Thursday, 29 April 2010

Sky / environment light

I've been experimenting with a new way of illuminating interior scenes from the outside. Previously this was done during the final gather phase and would usually require a large number of samples to converge on a smooth result. Whilst this isn't normally a problem I wanted to see if direct lights could provide any benefits. It's possibly to use blue area lights to mimic the effect but the result tends to be too uniform.

So here it is, a new light type which is quite similar to an area light only instead of illuminating the scene with a single color the incoming lights direction is used to look up an environment probe. This technique will mainly be used to light interior scenes with relatively small openings to the outside world. In addition to easing the burden of the final gather process it gives a lot of artistic control over the behavior of environmental light sources.

Note, the images here are quite noisy because I've neglected to perform a diffuse convolution on the environment maps.

Tuesday, 27 April 2010

Sun light

I finally got around to building a basic sun light system. It's very similar to the area light system except that an orthographic projection is used to create the shadow maps. Again, as with area lights, soft shadows are created by multisampling the light in random positions. Increasing the size of the position offset leads to softer shadows, I didn't think this would be usefull but it actually allows for a nice slightly overcast day sort of effect ( although in these shots I've kept the radius small). All these images use a single sunlight and environment light.

BugBackToad model by SonK, which can be found at

Sun light in an interior space:
3 objects each with a 512 x 512 lightmap.

1st pass, 2640 FG samples: 33 seconds

2nd pass, 4640 FG samples: 1 minute

3rd pass, 8640 FG samples: 1 minute 44 seconds

Friday, 23 April 2010

Simplifying the UV process and more area lights

Thought I'd post some more test images. I built this little guy a few years back for a short animated film project and he's been gathering dust ever since. I've recently been experimenting with an automatic UV unwrap tool so I thought I'd try it out on him. Max's built in auto unwrap is okay for geometry with hard angles but it tends to create a lot of separate UV charts when presented with curved surfaces. This UV tool does the whole thing remarkably well with one button click which is brilliant. These shots are all straight from the lighting tool.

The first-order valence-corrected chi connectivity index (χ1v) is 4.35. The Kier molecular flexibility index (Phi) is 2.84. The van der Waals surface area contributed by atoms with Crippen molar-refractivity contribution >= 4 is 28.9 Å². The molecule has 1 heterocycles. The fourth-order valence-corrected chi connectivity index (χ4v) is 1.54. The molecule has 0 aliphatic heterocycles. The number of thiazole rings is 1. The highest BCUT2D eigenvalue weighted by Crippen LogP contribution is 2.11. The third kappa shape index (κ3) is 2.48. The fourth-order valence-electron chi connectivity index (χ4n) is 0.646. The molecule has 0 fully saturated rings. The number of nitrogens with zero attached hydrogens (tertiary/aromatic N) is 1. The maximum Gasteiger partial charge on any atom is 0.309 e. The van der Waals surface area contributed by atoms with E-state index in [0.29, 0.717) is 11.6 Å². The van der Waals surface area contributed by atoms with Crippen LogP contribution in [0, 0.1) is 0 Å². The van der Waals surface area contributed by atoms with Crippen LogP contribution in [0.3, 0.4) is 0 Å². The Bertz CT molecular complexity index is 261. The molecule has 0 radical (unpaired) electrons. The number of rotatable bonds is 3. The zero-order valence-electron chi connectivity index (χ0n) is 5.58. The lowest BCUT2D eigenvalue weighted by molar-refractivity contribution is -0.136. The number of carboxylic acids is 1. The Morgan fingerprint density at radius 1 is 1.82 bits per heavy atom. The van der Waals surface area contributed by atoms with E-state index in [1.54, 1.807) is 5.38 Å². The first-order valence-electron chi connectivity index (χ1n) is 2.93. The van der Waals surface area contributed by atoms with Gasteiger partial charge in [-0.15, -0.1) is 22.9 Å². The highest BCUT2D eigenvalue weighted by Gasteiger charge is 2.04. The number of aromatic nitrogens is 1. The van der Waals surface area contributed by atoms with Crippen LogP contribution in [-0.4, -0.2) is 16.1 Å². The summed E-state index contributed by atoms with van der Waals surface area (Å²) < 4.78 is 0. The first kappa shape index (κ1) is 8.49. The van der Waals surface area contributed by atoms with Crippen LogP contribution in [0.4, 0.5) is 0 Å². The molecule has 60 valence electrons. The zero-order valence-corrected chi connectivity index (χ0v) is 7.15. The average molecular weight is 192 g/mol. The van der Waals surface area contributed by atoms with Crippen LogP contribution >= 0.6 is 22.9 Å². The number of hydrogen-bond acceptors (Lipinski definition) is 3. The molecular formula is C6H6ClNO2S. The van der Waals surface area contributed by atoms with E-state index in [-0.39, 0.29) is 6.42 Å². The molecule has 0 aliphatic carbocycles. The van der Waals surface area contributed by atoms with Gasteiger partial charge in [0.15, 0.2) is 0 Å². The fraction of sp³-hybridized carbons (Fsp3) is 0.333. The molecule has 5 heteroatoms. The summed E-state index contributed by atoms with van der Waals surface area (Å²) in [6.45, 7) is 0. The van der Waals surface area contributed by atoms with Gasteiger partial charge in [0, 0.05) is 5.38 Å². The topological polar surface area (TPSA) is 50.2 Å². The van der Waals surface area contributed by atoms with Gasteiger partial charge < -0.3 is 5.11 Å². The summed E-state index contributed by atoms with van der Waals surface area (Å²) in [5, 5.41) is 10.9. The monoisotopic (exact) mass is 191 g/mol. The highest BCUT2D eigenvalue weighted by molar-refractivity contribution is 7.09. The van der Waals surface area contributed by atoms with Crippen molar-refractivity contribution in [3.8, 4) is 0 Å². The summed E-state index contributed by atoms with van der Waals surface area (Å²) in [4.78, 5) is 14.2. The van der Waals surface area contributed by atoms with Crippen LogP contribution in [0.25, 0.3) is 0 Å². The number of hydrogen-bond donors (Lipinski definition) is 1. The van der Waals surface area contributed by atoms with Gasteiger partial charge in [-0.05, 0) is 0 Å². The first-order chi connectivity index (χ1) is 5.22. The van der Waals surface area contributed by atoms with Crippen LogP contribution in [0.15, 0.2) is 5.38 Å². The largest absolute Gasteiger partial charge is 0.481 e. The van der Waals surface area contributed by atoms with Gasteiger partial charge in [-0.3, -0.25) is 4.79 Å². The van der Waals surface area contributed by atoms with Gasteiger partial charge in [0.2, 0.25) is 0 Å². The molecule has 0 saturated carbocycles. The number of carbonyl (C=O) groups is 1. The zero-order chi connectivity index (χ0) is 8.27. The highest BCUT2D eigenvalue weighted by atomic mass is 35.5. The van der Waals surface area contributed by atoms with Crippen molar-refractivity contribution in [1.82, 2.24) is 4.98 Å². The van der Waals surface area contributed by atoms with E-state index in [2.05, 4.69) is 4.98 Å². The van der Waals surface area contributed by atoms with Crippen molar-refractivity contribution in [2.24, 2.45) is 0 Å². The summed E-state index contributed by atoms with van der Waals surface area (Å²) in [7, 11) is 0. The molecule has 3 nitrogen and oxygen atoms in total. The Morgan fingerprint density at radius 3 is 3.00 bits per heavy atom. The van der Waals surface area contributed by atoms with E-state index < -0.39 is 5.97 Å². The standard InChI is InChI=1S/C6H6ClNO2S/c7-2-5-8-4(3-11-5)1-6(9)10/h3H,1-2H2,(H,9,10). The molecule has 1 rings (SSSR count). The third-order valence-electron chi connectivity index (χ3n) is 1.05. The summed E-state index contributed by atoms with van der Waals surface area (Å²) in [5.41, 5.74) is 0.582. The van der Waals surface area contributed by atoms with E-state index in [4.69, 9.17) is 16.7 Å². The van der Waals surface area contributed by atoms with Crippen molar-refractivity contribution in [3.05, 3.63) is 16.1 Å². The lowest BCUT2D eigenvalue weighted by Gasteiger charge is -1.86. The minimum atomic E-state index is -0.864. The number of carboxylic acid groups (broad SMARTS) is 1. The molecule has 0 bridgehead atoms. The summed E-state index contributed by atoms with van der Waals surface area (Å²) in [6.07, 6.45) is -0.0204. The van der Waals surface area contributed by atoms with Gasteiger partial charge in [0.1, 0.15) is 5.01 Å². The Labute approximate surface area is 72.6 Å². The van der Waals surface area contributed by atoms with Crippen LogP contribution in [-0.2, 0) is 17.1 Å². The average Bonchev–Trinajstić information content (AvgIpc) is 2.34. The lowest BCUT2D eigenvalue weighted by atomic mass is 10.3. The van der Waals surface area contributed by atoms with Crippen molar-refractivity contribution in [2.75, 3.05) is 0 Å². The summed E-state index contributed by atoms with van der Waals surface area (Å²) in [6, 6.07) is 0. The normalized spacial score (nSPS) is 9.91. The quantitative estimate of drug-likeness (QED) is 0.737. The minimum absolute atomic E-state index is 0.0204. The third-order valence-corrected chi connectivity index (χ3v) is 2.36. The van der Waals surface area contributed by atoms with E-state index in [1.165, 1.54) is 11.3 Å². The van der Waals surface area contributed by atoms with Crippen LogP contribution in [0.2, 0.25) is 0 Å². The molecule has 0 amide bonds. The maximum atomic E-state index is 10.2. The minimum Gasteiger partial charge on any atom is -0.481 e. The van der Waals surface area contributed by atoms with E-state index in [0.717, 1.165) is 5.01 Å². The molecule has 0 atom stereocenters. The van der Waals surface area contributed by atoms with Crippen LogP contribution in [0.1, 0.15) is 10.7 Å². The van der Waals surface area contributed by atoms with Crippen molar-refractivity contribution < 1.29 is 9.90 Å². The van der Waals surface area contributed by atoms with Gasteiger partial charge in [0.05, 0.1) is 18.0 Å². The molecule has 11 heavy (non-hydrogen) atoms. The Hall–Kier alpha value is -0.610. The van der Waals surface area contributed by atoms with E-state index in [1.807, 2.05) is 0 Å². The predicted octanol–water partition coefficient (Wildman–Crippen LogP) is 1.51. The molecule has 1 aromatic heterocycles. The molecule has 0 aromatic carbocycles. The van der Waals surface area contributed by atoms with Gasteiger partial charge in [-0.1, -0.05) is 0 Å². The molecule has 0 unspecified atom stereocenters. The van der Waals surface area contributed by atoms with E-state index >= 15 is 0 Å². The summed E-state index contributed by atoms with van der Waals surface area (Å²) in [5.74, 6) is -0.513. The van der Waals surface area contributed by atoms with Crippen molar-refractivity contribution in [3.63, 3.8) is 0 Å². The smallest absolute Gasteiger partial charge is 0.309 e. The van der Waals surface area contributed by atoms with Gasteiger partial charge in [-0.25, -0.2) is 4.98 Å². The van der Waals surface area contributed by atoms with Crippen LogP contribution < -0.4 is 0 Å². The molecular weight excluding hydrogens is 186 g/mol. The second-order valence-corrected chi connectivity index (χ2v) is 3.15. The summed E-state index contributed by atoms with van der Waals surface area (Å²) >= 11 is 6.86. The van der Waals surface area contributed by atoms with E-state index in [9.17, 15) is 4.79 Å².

Scene Stats:
5 / 6 objects each using a 512 x 512 lightmap
1280 FG samples
Render time: ~17 seconds

Environment light only

Environment light + cylindrical area light

1 cylindrical area light + 2 rectangular area lights

And some stills from the original animation just for the hell of it :)

Friday, 16 April 2010

Area lights 2

Thought I'd show some more progress on area lights. In the previous images, the light's position and radius had to be specified in code so my first task was to enable the export of lights directly from the max scene. This was fairly easy as it only involved exporting the lights transform matrix, color, width, length, radius (used for sphere or disc type lights) and sample count. 3DS max photometric lights have all of the above properties so there was no need to script any custom object types.

The rectangular area lights shown here are very similar to the spherical area lights shown in the previous post. The biggest difference being that these rectangular lights primarily radiate along one axis.

2 512x512 light maps render time: 2m30s

3 512x512 light maps render time: ~1m (only used 640 FG samples so the solution is a bit rough)

8 512x512 light maps render time: ~3m

8 512x512 light maps render time: ~3m

Monday, 12 April 2010

High Quality GPU soft shadows

I recently got around to trying out a high quality GPU shadow method. Whilst I'm happy with the way final gather is working it's not very good at accurate shadows. The limited number of FG rays means the shadows tend to be overly soft. Things improve with an increased ray count but it hurts render times.

The technique I'm using is a pretty straightforward extension of regular shadow mapping. It involves rendering multiple shadow maps from offset positions and averaging the results. For the sphere area light seen here, 256 randomly jittered offset vectors were generated and used to render multiple depth cube maps. The quality of the shadow map increases with the number of samples used and larger lights require more samples.

Shown below is a spherical area light. Other types of area light sources such as disc or rectangle lights are also possible.

Render times:

Sponza 13 lightmaps ~1min 30s
Cornell - Spheres 8 lightmaps ~0min 55s
Cornell - Robot1 8 lightmaps ~0min 49s
Cornell - Robot2 8 lightmaps ~0min 49s

> Shadow map for all scenes rendered in roughly 2 seconds.
> Each lightmap is 512x512
> Roughly 2600 final gather samples used in all scenes.